Now Russian war ships patrol the Black Sea in plain sight of a NATO flotilla and U.S. destroyers equipped with nuclear capacity deliver “humanitarian” aid to Saakashvili. Bush’s presumptive successor John McCain, whose chief advisor was a paid lobbyist for the Georgian straw man, is up to his neck in this flimflam.

Actually, the New Cold War has been heating up ever since Bill Clinton and Wesley Clark tried to bomb Serbia back into the Stone Age. The carpet-bombing of Kosovo wounded Russian sensibilities and NATO’s Bush-driven recognition of Kosovo as a sovereign state earlier this summer ripped open those wounds. Russian recognition of South Ossetia and Abkhazia as equally sovereign states is reminiscent of old Cold War tit-for-tat.

NATO’s recruitment of once-upon-a-time Warsaw pact allies – the Ukraine and Georgia are on deck – encircles and aggravates Russia. Bush’s emplacement of an anti-missile shield in both the Czech Republic and Poland, mendaciously sold to Europe as a defense against non-existent Iranian nuclear missiles, unnerves Vladimir Putin. General Nicolai Solovtsov, commander of Russia’s missile capabilities, notes that the so-called “shield” makes the Poles and the Czechs likely targets in the event of an attack on Russia. The verbal exchange between Moscow and Washington is peppered with such Cold War rhetoric.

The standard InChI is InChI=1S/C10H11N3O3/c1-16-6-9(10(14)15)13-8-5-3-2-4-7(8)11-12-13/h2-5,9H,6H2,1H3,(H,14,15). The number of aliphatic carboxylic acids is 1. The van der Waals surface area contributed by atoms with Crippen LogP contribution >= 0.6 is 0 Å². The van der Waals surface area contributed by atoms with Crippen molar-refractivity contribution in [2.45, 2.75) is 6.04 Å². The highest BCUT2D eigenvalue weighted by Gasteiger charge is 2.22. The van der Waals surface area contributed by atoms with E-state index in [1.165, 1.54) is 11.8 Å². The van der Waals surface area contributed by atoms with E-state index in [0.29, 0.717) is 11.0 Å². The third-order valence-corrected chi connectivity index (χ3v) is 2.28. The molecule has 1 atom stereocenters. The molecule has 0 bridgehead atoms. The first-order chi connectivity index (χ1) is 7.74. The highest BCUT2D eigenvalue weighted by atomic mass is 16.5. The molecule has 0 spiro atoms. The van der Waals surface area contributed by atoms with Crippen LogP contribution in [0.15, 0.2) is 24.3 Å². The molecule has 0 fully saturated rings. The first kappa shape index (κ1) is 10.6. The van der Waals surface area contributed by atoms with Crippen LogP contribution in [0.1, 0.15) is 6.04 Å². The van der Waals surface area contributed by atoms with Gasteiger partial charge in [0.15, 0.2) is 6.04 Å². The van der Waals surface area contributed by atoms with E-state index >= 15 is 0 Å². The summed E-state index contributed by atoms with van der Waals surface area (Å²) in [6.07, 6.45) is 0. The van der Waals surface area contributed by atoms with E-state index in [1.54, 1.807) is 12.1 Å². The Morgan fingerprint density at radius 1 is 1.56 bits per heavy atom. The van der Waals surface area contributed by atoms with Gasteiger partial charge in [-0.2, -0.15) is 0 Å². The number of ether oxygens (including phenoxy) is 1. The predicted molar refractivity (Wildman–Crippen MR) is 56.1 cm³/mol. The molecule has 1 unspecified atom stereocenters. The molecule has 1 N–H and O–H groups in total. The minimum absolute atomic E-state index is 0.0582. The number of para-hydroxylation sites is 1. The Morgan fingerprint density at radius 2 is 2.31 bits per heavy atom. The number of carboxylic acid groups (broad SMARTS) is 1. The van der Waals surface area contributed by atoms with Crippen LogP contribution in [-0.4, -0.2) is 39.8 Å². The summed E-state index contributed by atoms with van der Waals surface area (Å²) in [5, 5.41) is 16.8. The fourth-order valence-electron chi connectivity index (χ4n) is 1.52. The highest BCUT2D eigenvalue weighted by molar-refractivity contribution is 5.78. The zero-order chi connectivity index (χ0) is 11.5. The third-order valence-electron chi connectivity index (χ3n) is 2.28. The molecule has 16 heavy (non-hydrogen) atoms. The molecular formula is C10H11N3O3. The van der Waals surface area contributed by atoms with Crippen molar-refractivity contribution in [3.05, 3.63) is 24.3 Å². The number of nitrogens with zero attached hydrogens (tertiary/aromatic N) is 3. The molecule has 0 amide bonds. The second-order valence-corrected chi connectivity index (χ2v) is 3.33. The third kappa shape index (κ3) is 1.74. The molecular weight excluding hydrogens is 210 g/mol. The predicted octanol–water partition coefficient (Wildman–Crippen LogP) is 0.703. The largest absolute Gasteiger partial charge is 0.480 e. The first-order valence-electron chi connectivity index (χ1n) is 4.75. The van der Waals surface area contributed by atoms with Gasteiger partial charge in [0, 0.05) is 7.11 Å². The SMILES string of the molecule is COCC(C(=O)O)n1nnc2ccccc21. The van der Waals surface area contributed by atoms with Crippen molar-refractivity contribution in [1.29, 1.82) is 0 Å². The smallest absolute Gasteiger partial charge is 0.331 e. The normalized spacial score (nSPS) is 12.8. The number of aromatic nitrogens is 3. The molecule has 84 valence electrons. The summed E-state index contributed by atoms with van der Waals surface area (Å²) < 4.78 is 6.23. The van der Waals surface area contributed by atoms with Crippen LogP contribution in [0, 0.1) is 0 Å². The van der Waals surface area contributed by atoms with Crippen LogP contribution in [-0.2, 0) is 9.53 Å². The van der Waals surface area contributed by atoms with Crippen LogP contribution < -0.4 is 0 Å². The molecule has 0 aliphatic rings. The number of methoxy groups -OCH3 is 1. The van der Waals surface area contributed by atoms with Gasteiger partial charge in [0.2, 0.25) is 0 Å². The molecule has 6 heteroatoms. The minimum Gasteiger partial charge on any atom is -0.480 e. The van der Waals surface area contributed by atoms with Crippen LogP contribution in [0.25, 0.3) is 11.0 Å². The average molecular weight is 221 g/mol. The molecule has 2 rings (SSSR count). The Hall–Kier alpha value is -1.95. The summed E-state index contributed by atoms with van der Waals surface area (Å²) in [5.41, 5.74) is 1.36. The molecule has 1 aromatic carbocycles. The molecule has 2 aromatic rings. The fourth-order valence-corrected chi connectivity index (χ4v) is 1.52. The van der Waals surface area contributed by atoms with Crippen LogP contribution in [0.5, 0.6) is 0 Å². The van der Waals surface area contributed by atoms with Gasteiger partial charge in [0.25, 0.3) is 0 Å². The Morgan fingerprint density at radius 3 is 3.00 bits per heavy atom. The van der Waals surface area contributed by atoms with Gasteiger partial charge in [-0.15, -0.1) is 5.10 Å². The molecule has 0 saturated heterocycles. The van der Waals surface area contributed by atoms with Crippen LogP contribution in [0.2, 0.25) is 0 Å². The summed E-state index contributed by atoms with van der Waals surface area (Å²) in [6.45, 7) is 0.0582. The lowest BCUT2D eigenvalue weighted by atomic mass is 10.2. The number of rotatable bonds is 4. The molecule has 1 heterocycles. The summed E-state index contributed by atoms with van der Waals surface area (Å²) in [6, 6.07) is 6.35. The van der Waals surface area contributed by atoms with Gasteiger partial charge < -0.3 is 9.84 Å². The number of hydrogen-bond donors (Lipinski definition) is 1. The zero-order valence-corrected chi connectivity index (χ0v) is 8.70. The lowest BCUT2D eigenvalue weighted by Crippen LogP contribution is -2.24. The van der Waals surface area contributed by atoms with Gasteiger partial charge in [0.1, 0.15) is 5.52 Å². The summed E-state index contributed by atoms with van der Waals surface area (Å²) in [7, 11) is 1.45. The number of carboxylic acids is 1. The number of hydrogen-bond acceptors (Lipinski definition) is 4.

Now the New Cold War in playing the Americas. The Venezuelan-Russian war games are the next chapter in this global chess match. Putin has proposed similar exercises with its former client state Cuba in addition to offering millions of dollars in aid to that hurricane-ravished island (Washington offered crumbs) but thus far, the Cubans, perhaps mindful of the 1962 missile “crisis” that turned that “free territory of the Americas” into a pawn in the old Cold War, have been less than receptive to Russian advances.

The New Cold War is distinct from the old one in significant ways. This conflict is not about Communism vs. Capitalism, the Red Hand creeping across the planet spreading a godless Dictatorship of the Proletariat into Norman Rockwell’s America. Communism as we know it is dead and both the U.S. and the former Soviet Union espouse savage capitalism. Indeed, the New Cold War is mostly about who is more savage.